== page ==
After a week in Glasgow, Scotland, for the 26th United Nations Conference of Parties (COP 26), the annual climate conference, I’m even more passionate about the work TreePeople does every day to build community resilience. More than ever, I am convinced that we need trees and we need them now.
On day two of the conference, world Leaders doubled down on efforts to conserve forests and accelerate their restoration by 2030. This declaration affirms what you may already know: trees have a critical role to play in securing global net zero and keeping the global average temperature to below 2°C. That’s why 141 countries, including the United States have signed on to accelerate reforestation actions across the globe. To put it into perspective, this commitment covers 91% of forest or 14,252,996 square miles of forest covered by the endorsing countries.
Another key takeaway from COP26: California will become the first state in the nation to institute a ranking system for heat waves, much the way weather authorities categorize hurricanes or how fire and air quality officials warn of wildfire and pollution risks. This would help warn communities and encourage policymakers to craft prevention strategies and risk-reduction measures. The effects of these worsening heat waves fall disproportionately on low-income communities and communities of color. I look forward to working with Ricardo Lara, California’s Insurance Commissioner, and other legislators to make this idea a reality.
Despite these key areas of progress, it was disappointing to see the lack of people of color, women, and indigenous people at the conference. Only 12% of global environmental ministers are women. This fact is even more egregious when you consider that 80% of climate refugees are women and children. This lopsided impact of the climate crisis is yet to have garnered the international attention it so urgently requires. If the global community is serious about urgently adapting to protect communities and natural habitats, then these voices must be at the table. Data shows that when women lead on policy, more effective policy making follows. Any future conferences must be led and centered on the people most impacted by these decisions.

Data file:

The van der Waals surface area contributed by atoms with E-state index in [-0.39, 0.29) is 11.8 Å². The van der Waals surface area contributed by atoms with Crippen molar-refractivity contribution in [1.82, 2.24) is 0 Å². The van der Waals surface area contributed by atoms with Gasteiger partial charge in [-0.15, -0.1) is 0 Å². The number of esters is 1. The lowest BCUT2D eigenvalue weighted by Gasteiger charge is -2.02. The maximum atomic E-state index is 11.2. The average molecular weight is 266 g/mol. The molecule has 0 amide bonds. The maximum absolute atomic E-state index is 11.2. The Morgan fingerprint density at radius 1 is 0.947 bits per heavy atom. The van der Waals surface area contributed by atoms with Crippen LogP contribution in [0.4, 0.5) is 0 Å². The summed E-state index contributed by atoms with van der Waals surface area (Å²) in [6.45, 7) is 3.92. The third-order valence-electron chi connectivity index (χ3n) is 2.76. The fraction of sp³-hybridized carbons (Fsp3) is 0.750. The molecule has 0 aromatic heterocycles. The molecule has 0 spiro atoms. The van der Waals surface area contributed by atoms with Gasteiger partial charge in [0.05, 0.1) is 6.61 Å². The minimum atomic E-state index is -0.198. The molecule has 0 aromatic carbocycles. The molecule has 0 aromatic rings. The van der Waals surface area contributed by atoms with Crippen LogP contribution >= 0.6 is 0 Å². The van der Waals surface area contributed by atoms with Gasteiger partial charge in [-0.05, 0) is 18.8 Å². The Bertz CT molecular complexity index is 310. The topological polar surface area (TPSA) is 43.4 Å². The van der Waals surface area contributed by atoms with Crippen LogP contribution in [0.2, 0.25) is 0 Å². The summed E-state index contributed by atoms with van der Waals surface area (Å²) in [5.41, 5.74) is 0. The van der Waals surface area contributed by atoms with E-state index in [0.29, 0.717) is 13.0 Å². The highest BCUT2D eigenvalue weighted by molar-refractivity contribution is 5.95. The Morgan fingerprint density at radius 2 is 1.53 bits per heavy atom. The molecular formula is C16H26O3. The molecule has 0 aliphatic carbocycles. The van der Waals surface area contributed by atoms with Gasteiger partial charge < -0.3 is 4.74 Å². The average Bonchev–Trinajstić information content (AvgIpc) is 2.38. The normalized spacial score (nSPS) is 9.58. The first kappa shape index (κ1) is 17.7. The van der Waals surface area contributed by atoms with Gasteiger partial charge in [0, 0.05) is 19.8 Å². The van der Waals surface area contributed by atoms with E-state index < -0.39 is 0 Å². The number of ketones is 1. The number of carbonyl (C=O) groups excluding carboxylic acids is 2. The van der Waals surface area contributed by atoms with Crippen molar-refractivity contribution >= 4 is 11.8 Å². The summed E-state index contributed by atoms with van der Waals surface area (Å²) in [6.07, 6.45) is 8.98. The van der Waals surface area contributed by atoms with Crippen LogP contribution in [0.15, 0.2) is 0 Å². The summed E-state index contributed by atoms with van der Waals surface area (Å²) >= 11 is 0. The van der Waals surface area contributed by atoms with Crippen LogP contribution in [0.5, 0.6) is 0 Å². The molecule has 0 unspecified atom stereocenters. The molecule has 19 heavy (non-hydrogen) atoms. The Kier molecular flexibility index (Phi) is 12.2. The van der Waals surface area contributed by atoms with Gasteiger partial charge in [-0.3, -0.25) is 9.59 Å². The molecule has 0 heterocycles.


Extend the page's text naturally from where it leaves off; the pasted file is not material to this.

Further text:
The world seems smaller to me after COP26. Regardless of the corner of the globe we occupy, everyone at COP26 agreed that we must end deforestation and accelerate tree planting. In so many ways, trees bring people together: they are a tangible, nature-based, community-led solution to the climate crisis that anyone can take part in. They are truly nonpartisan. If we’re serious about climate change and climate solutions, we need to offer everyday actions and solutions that are accessible to all. Everyone can plant an oak tree—whether it’s in San Fernando or Scotland. Everyone. Trees are a unifying solution that the world should adopt now.
Beyond empowering individual and community-driven actions, we also must invest in reforestation efforts. And there is a prime opportunity in front of us through the Build Back Better Act (also known as the budget reconciliation bill)—which would inject $2.5 billion into the U.S. Forest Service’s Urban and Community Forestry Program—to expand urban tree canopy and advance equity. Congress must act now to pass this critical legislation. Planting trees in forests, mountains, and urban communities is one of the most impactful investments our nation can make and we must seize the momentum of COP26 now to pass this critical legislation, invest in trees, and protect communities from climate change.